How do studio artists teach drawing and painting with the requirements of social distancing limiting the interaction we are allowed to have with our students? I’m worried about next semester, with so much uncertainty about how to work in a world of social distancing.
Fortunately Graham Toms, art boffin at CTEC, in Salem, Oregon, has shown me how he has quickly transferred his classes to a partially online basis.
Graham produces simple, thirty-minute demonstration videos using a video camera, some lights, and his laptop. He has a friendly, chatty approach that works well, and he obviously enjoys himself while drawing.
His students still need to have a phone or access to a computer, but he keeps their costs down by having them use cheap butcher paper, charcoal, and chalk. While watching the video with Graham, students can comment in the chat window. He is free to reply to their questions while the video plays. After the video is complete, the students make their own drawings, and Graham progresses around the virtual classroom using a video conferencing program (I’ve used Zoom, and it’s pretty user friendly) checking on their work through their iPhones.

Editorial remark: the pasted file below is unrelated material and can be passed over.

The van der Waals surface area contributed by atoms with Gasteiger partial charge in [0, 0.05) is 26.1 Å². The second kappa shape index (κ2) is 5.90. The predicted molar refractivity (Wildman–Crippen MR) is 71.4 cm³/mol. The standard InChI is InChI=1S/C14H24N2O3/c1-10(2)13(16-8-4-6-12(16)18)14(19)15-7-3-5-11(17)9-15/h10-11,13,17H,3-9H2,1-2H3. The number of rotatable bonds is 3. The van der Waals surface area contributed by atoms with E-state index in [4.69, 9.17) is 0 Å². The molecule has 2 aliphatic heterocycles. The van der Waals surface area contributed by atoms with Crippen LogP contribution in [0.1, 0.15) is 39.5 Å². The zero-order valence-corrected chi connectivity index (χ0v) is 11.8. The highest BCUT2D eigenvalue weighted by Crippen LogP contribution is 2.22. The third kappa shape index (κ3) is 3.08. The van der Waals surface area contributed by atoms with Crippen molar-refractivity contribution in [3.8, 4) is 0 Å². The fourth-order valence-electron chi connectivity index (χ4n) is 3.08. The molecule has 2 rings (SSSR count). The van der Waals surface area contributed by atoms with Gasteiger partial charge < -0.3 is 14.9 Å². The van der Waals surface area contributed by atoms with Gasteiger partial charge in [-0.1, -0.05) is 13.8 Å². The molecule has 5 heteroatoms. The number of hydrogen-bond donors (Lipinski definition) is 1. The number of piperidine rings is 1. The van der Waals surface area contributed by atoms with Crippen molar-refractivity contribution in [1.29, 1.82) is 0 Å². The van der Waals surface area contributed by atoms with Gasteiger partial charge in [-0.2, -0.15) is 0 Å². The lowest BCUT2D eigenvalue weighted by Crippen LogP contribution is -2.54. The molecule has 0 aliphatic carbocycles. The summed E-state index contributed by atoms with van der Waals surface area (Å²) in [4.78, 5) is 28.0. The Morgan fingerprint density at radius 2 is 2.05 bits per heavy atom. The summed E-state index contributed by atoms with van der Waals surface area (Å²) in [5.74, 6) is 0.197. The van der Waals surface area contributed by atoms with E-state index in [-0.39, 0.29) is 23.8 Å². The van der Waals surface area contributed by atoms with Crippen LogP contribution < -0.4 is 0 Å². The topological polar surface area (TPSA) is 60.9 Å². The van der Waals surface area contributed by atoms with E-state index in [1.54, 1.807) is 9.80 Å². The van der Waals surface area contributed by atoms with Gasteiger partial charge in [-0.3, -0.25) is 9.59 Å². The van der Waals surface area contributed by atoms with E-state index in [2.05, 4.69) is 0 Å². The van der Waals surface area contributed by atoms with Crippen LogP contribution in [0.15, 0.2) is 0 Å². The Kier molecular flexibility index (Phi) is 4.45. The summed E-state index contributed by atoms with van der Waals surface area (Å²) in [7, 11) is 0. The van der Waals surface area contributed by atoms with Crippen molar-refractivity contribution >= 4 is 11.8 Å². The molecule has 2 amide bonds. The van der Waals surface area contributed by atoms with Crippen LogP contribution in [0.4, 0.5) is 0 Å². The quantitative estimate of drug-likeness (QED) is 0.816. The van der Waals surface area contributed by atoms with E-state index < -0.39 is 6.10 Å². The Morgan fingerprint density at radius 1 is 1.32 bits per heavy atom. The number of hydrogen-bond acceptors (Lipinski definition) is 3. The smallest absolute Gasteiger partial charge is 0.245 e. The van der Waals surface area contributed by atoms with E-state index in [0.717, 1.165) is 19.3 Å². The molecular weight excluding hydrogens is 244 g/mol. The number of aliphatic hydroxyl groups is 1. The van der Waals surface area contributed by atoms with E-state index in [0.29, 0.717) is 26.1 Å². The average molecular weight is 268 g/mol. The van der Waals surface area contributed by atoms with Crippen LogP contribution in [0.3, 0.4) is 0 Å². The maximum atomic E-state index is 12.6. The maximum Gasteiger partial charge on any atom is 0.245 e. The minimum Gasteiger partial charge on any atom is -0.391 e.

Graham’s method could quite easily be transferred to a course in traditional atelier-style figure drawing by asking students to purchase the Bargue Drawing course book by Gerald Ackerman, or Juliette Aristides’ Classical Drawing Atelier and use it as a text book.